“A MOMENT of European importance” is how architects acknowledge Tyringham Hall in Buckinghamshire. It is one of the greatest country houses designed by Sir John Soane (1753-1837), the leading architect of his generation.
Soane drawings are not a common sight in the saleroom. So when three Soane designs for the entrance front of Tyringham and a floorplan for Lincoln’s Inn Fields came up at Martel Maides’ (15% buyer’s premium) sale in St Peter Port, Guernsey on September 28, they generated more interest than the auctioneers could handle.
Offered as separate lots, they created a new high for Soane drawings.
Director of Martel Maides Norman Wilkinson told ATG that they had to close their estate agency office in order to free up extra staff needed to man the telephones. Bids came in from the USA and Italy but, in the end, all were sold to the same buyer, a collector who flew over especially for the sale.
Tim Knox, director of the Sir John Soane Museum (whose endowment does not prescribe funds to add to the collection) said that these were the best Soane designs to come on the market for a number of years.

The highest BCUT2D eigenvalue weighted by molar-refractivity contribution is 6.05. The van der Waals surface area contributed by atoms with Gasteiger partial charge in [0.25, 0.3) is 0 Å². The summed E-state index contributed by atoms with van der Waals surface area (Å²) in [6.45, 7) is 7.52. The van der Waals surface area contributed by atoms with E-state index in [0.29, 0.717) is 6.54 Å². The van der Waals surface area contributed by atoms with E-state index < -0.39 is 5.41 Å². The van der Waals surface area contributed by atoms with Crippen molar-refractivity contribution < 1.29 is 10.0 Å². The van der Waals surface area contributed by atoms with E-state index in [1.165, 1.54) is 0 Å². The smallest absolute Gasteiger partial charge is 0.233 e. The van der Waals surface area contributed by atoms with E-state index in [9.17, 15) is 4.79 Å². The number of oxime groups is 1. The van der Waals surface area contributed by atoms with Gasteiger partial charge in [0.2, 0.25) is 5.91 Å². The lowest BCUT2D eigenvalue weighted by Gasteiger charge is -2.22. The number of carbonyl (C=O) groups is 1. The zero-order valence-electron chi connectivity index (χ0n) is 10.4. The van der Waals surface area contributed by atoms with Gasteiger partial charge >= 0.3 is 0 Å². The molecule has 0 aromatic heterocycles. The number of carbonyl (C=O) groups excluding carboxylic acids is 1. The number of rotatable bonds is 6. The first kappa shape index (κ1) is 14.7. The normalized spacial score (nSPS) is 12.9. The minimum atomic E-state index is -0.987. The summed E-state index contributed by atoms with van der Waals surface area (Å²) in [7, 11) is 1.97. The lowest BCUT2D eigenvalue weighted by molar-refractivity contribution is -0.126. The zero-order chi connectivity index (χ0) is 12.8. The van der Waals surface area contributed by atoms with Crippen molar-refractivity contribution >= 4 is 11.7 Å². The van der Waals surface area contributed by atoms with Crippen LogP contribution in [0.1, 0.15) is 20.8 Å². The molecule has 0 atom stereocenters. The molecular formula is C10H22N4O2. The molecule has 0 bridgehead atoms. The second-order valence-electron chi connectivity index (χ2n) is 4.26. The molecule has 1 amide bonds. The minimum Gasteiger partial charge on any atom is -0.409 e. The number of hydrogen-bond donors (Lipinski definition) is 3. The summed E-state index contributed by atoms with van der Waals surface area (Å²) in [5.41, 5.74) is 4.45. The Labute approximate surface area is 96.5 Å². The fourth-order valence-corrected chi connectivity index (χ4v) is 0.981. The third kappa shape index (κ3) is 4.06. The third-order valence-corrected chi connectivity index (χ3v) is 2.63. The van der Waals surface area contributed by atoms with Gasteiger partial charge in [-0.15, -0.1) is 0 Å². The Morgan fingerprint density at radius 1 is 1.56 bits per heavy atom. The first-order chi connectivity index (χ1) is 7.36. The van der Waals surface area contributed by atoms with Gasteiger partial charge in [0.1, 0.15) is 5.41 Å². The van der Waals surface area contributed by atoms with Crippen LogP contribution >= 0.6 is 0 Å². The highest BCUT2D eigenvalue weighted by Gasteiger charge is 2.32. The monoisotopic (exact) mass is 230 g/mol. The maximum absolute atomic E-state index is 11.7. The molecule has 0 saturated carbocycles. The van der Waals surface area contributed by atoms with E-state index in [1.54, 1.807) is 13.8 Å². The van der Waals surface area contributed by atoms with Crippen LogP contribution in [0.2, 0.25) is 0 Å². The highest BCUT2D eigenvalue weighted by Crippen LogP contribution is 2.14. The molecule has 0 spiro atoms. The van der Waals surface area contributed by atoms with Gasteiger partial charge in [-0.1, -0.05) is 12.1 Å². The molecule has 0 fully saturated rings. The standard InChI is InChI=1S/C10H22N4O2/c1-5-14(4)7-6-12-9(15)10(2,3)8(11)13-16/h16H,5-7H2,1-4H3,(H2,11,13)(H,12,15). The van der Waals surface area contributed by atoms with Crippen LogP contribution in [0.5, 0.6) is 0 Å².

“The market bottomed out a bit,” he said. “About a decade ago architectural drawings were something of a vogue among interior designers. However, these examples were always going to make a strong price.”
The watercolour, pen and ink drawings for the entrance front showed three possible designs that Soane presented to the wealthy banker William Praed who commissioned the building in 1793. They each measured 10 x 17in (26 x 44cm) and were in good condition other than suffering from a few wormholes and needing a clean. They sold at £8000, £7500 and £7000 respectively. The Lincoln’s Inn floorplan made £2600.
The museum has other designs for Tyringham as well as an elaborate architect’s model made for the house.
The actual construction was a modification of these various designs. The drawings are seen as steps toward the final version, but they possess the stripped-down classicism for which Tyringham is still highly regarded by architectural historians.
The Praeds later sold Tyringham to the Koenigs, a German family who made substantial additions to the house and transformed the interior. During the Second World War, the Koenig family moved to Guernsey, taking these Soane drawings with them. Tyringham then became a maternity hospital and later a health clinic. It is now back in private ownership.
ATG understands that the buyer may well make his collection public in the future.
By Alex Capon
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